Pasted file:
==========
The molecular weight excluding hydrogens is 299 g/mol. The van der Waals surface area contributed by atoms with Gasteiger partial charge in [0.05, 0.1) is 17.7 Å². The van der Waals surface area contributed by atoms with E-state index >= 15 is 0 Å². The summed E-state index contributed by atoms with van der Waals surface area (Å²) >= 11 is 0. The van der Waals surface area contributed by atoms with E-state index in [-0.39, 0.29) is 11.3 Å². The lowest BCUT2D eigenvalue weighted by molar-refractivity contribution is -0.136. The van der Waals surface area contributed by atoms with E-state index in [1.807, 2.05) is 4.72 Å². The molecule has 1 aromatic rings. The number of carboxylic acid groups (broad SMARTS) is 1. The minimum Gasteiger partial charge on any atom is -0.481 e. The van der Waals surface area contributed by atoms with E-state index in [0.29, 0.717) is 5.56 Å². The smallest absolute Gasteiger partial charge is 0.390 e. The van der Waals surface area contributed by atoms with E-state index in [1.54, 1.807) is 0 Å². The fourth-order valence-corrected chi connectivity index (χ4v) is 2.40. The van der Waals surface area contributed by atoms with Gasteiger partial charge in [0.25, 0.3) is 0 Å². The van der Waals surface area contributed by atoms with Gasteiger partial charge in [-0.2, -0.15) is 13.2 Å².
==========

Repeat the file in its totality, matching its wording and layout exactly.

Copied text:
The molecular weight excluding hydrogens is 299 g/mol. The van der Waals surface area contributed by atoms with Gasteiger partial charge in [0.05, 0.1) is 17.7 Å². The van der Waals surface area contributed by atoms with E-state index >= 15 is 0 Å². The summed E-state index contributed by atoms with van der Waals surface area (Å²) >= 11 is 0. The van der Waals surface area contributed by atoms with E-state index in [-0.39, 0.29) is 11.3 Å². The lowest BCUT2D eigenvalue weighted by molar-refractivity contribution is -0.136. The van der Waals surface area contributed by atoms with E-state index in [1.807, 2.05) is 4.72 Å². The molecule has 1 aromatic rings. The number of carboxylic acid groups (broad SMARTS) is 1. The minimum Gasteiger partial charge on any atom is -0.481 e. The van der Waals surface area contributed by atoms with E-state index in [0.29, 0.717) is 5.56 Å². The smallest absolute Gasteiger partial charge is 0.390 e. The van der Waals surface area contributed by atoms with E-state index in [1.54, 1.807) is 0 Å². The fourth-order valence-corrected chi connectivity index (χ4v) is 2.40. The van der Waals surface area contributed by atoms with Gasteiger partial charge in [0.25, 0.3) is 0 Å². The van der Waals surface area contributed by atoms with Gasteiger partial charge in [-0.2, -0.15) is 13.2 Å².